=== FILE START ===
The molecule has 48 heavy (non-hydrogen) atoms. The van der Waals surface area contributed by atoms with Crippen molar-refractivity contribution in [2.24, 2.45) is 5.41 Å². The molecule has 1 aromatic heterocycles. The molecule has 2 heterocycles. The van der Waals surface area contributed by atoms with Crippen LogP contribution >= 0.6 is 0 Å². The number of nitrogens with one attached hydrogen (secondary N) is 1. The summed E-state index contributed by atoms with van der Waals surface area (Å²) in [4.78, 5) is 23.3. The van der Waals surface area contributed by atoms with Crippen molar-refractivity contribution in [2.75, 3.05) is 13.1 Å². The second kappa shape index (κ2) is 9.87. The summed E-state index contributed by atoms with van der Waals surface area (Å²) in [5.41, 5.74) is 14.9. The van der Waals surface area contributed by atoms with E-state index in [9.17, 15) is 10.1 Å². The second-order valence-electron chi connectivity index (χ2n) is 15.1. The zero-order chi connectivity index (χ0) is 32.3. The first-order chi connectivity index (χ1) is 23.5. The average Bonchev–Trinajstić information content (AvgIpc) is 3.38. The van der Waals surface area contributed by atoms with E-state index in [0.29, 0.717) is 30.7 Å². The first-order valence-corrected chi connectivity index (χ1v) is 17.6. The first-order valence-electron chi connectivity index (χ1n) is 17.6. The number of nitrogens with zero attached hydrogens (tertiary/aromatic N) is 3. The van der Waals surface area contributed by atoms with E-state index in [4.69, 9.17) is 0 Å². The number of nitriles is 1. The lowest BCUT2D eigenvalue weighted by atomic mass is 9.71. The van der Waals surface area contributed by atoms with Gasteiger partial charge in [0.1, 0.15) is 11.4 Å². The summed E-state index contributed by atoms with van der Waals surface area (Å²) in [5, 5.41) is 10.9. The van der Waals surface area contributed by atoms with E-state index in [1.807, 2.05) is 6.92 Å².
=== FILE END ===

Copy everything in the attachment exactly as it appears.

The molecule has 48 heavy (non-hydrogen) atoms. The van der Waals surface area contributed by atoms with Crippen molar-refractivity contribution in [2.24, 2.45) is 5.41 Å². The molecule has 1 aromatic heterocycles. The molecule has 2 heterocycles. The van der Waals surface area contributed by atoms with Crippen LogP contribution >= 0.6 is 0 Å². The number of nitrogens with one attached hydrogen (secondary N) is 1. The summed E-state index contributed by atoms with van der Waals surface area (Å²) in [4.78, 5) is 23.3. The van der Waals surface area contributed by atoms with Crippen molar-refractivity contribution in [2.75, 3.05) is 13.1 Å². The second kappa shape index (κ2) is 9.87. The summed E-state index contributed by atoms with van der Waals surface area (Å²) in [5.41, 5.74) is 14.9. The van der Waals surface area contributed by atoms with E-state index in [9.17, 15) is 10.1 Å². The second-order valence-electron chi connectivity index (χ2n) is 15.1. The zero-order chi connectivity index (χ0) is 32.3. The first-order chi connectivity index (χ1) is 23.5. The average Bonchev–Trinajstić information content (AvgIpc) is 3.38. The van der Waals surface area contributed by atoms with E-state index in [0.29, 0.717) is 30.7 Å². The first-order valence-corrected chi connectivity index (χ1v) is 17.6. The first-order valence-electron chi connectivity index (χ1n) is 17.6. The number of nitrogens with zero attached hydrogens (tertiary/aromatic N) is 3. The van der Waals surface area contributed by atoms with E-state index in [4.69, 9.17) is 0 Å². The number of nitriles is 1. The lowest BCUT2D eigenvalue weighted by atomic mass is 9.71. The van der Waals surface area contributed by atoms with Gasteiger partial charge in [0.1, 0.15) is 11.4 Å². The summed E-state index contributed by atoms with van der Waals surface area (Å²) in [5, 5.41) is 10.9. The van der Waals surface area contributed by atoms with E-state index in [1.807, 2.05) is 6.92 Å².